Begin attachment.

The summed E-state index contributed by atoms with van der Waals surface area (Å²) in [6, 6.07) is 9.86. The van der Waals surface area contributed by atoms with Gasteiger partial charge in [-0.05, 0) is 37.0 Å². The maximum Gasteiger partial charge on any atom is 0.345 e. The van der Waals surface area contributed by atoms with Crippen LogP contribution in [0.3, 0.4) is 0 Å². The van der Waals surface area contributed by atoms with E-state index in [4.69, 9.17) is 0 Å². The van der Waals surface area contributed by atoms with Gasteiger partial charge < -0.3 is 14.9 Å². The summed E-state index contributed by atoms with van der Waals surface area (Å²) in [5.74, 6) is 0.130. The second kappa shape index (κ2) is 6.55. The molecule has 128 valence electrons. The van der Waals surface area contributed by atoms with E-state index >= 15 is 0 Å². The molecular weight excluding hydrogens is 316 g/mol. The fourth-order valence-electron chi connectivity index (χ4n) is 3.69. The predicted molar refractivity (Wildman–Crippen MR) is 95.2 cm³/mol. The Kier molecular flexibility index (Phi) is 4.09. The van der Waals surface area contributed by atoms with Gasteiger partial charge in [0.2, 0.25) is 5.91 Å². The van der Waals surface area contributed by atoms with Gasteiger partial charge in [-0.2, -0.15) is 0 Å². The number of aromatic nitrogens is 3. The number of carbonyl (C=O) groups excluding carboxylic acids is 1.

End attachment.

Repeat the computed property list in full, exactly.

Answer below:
The summed E-state index contributed by atoms with van der Waals surface area (Å²) in [6, 6.07) is 9.86. The van der Waals surface area contributed by atoms with Gasteiger partial charge in [-0.05, 0) is 37.0 Å². The maximum Gasteiger partial charge on any atom is 0.345 e. The van der Waals surface area contributed by atoms with Crippen LogP contribution in [0.3, 0.4) is 0 Å². The van der Waals surface area contributed by atoms with E-state index in [4.69, 9.17) is 0 Å². The van der Waals surface area contributed by atoms with Gasteiger partial charge < -0.3 is 14.9 Å². The summed E-state index contributed by atoms with van der Waals surface area (Å²) in [5.74, 6) is 0.130. The second kappa shape index (κ2) is 6.55. The molecule has 128 valence electrons. The van der Waals surface area contributed by atoms with E-state index >= 15 is 0 Å². The molecular weight excluding hydrogens is 316 g/mol. The fourth-order valence-electron chi connectivity index (χ4n) is 3.69. The predicted molar refractivity (Wildman–Crippen MR) is 95.2 cm³/mol. The Kier molecular flexibility index (Phi) is 4.09. The van der Waals surface area contributed by atoms with Gasteiger partial charge in [0.2, 0.25) is 5.91 Å². The van der Waals surface area contributed by atoms with Gasteiger partial charge in [-0.2, -0.15) is 0 Å². The number of aromatic nitrogens is 3. The number of carbonyl (C=O) groups excluding carboxylic acids is 1.